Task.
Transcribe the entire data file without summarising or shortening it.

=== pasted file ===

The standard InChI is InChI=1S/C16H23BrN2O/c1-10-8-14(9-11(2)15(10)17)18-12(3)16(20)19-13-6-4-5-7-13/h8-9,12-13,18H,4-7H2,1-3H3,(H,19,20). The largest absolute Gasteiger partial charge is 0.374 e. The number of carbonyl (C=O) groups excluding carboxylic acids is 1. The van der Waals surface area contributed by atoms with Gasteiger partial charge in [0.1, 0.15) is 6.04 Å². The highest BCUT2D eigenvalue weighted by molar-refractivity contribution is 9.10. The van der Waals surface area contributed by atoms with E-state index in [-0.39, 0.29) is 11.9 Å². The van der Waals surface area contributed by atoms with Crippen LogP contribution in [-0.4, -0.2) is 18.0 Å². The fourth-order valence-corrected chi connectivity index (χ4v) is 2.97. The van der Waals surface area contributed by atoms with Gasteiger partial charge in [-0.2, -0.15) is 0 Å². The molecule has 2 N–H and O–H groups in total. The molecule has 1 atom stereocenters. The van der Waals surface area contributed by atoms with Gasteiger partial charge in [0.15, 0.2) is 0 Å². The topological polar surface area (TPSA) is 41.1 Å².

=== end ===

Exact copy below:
The standard InChI is InChI=1S/C16H23BrN2O/c1-10-8-14(9-11(2)15(10)17)18-12(3)16(20)19-13-6-4-5-7-13/h8-9,12-13,18H,4-7H2,1-3H3,(H,19,20). The largest absolute Gasteiger partial charge is 0.374 e. The number of carbonyl (C=O) groups excluding carboxylic acids is 1. The van der Waals surface area contributed by atoms with Gasteiger partial charge in [0.1, 0.15) is 6.04 Å². The highest BCUT2D eigenvalue weighted by molar-refractivity contribution is 9.10. The van der Waals surface area contributed by atoms with E-state index in [-0.39, 0.29) is 11.9 Å². The van der Waals surface area contributed by atoms with Crippen LogP contribution in [-0.4, -0.2) is 18.0 Å². The fourth-order valence-corrected chi connectivity index (χ4v) is 2.97. The van der Waals surface area contributed by atoms with Gasteiger partial charge in [-0.2, -0.15) is 0 Å². The molecule has 2 N–H and O–H groups in total. The molecule has 1 atom stereocenters. The van der Waals surface area contributed by atoms with Gasteiger partial charge in [0.15, 0.2) is 0 Å². The topological polar surface area (TPSA) is 41.1 Å².